A Venezuelan criminal gang has migrated to the Caribbean nation of Trinidad and Tobago -- sounding alarms about the expansion of organized crime elements to the islands amid Venezuela's collapse.
This past weekend Trinidadian authorities arrested a leader of the large Venezuelan gang known as "Evander" in Point Fortin, a borough in southern Trinidad, the Guardian of Trinidad and Tobago reported. The gang leader, who was only identified as "El Culon," was captured with seven other Venezuelans and a Trinidadian fisherman working with the gang.
Evander, a Venezuelan megabanda (a criminal gang with more than 100 members), first came to the attention of authorities after the killing of three Venezuelan nationals in Trinidad. Intelligence officials say that gang envoys are in the country illegally, looking for jobs in construction while also engaging in drug and arms trafficking.
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The Evander gang, or the Deltano Liberation Front, hails from the state of Delta Amacuro, where it controls a portion of the criminal markets at one of Venezuela’s main ports for both illegal and legal goods.
The gang's activities have caught the attention of Venezuelan authorities. In March 2019, the group’s leader, Evander Barrada, was killed by the armed forces and members of the criminal investigation unit (Cuerpo de Investigaciones Científicas, Penales y Criminalísticas – CICPC) of Venezuela’s national police. However, this has not stopped the Evander gang from continuing to operate and spread.
InSight Crime Analysis
Venezuela’s economic situation and the state of Delta Amacuro’s close proximity to Trinidad and Tobago have provided the perfect dynamic for the Evandar gang to expand into the neighboring country, where it seeks to co-opt local criminal groups to traffic illicit goods from Venezuela.
The Evander gang began its criminal history at La Pica prison in northern Monagas state near Venezuela's Caribbean coast. The gang still has influence in that area and may be linked to “pranes,” or prison crime bosses, operating there, according to local sources.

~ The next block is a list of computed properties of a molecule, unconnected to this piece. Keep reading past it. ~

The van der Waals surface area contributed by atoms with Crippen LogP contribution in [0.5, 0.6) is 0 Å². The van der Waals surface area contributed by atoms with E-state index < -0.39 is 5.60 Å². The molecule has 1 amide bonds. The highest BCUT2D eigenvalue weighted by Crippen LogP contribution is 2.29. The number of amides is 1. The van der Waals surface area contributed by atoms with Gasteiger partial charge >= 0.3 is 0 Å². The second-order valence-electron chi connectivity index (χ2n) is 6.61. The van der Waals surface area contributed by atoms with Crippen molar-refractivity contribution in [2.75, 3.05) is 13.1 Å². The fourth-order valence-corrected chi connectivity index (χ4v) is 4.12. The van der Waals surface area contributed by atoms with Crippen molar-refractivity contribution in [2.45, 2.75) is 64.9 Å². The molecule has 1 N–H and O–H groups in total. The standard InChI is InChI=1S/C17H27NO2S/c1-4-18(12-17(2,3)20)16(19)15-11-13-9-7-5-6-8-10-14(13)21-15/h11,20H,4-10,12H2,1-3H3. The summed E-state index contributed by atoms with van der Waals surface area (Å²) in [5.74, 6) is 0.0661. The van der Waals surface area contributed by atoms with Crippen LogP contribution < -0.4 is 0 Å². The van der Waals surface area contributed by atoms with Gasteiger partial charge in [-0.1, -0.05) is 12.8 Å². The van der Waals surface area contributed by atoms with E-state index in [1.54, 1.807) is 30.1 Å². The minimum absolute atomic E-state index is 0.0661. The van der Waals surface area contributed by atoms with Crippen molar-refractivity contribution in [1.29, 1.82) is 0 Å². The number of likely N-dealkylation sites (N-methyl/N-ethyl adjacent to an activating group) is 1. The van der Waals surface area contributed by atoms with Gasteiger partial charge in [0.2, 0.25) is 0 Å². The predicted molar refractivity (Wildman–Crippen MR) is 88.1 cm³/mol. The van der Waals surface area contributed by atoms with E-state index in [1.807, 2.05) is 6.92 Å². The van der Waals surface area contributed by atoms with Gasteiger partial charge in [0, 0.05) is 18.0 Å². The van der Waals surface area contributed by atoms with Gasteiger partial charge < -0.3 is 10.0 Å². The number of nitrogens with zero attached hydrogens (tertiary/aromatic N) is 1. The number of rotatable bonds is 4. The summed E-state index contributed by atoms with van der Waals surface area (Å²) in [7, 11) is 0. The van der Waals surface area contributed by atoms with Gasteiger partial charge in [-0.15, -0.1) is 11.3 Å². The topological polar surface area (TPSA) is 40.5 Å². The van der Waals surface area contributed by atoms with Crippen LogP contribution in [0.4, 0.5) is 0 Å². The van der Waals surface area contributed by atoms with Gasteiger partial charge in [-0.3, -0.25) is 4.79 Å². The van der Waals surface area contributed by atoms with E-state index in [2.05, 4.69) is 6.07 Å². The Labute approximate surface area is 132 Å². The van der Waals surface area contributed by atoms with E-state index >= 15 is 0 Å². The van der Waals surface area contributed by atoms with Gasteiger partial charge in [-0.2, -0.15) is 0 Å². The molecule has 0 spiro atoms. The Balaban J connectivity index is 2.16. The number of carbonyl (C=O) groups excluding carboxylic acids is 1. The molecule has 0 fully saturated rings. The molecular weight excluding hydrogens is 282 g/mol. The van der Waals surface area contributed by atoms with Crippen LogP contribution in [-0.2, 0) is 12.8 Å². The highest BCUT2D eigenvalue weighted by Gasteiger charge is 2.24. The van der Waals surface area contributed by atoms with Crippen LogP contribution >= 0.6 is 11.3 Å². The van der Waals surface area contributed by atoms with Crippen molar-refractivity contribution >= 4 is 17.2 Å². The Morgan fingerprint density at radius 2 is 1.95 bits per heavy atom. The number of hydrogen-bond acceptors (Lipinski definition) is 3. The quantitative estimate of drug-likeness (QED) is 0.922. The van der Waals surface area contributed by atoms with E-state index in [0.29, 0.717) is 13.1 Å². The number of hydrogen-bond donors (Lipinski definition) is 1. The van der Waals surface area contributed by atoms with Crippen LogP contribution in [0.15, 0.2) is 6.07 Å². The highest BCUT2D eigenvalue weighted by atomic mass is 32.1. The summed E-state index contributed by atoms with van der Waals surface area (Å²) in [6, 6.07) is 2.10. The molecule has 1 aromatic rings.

From Monagas, the gang expanded into the nearby state of Delta Amacuro, where it took control of the canals that connect it to the Caribbean Sea, from which boats cross into Trinidad and Tobago.
The group formerly led by Barrada extorts boats that carry desperate Venezuelan migrants to the neighboring island, and is involved in ferrying drugs and arms as well. The group also rustles cattle in Delta Amacuro.
Trinidad's main appeal to the group is its prime location as a transit point for drugs to the rest of the Caribbean, as well as to markets in the United States and Europe. Such dynamics are not only attractive for the Evander gang, but also for local drug trafficking networks in Trinidad looking for new allies.
In addition, the workforce in Trinidad is currently saturated with desperate Venezuelans, representing an opportunity for local gangs to take advantage of those willing to do nearly anything to earn some money.
In Venezuela's current criminal panorama, in which gangs and other criminal elements are increasingly pitted against one another, the Evander gang may be trying to create new income streams and avoid being squeezed. Corrupt members of Venezuela’s National Guard (Guardia Nacional Bolivariana – GNB) and armed guerrillas in the National Liberation Army (Ejército de Liberación Nacional – ELN) have both been known to tax such groups.
Confrontations between the Evander gang and authorities in Venezuela could also explain the group’s move toward Trinidad.
The Evander gang may also have had differences with Delta Amacuro Governor Lizeta Hernández, which would have accelerated the battle between authorities and the criminal group, local sources told InSight Crime.
The recent arrest of "El Culon" in Trinidad suggests that the gang saw an opportunity to further their criminal activities or find safe haven there.
While Evander may be the first Venezuelan gang to be shown working with local gangs on the island, other criminal actors will surely follow in its wake.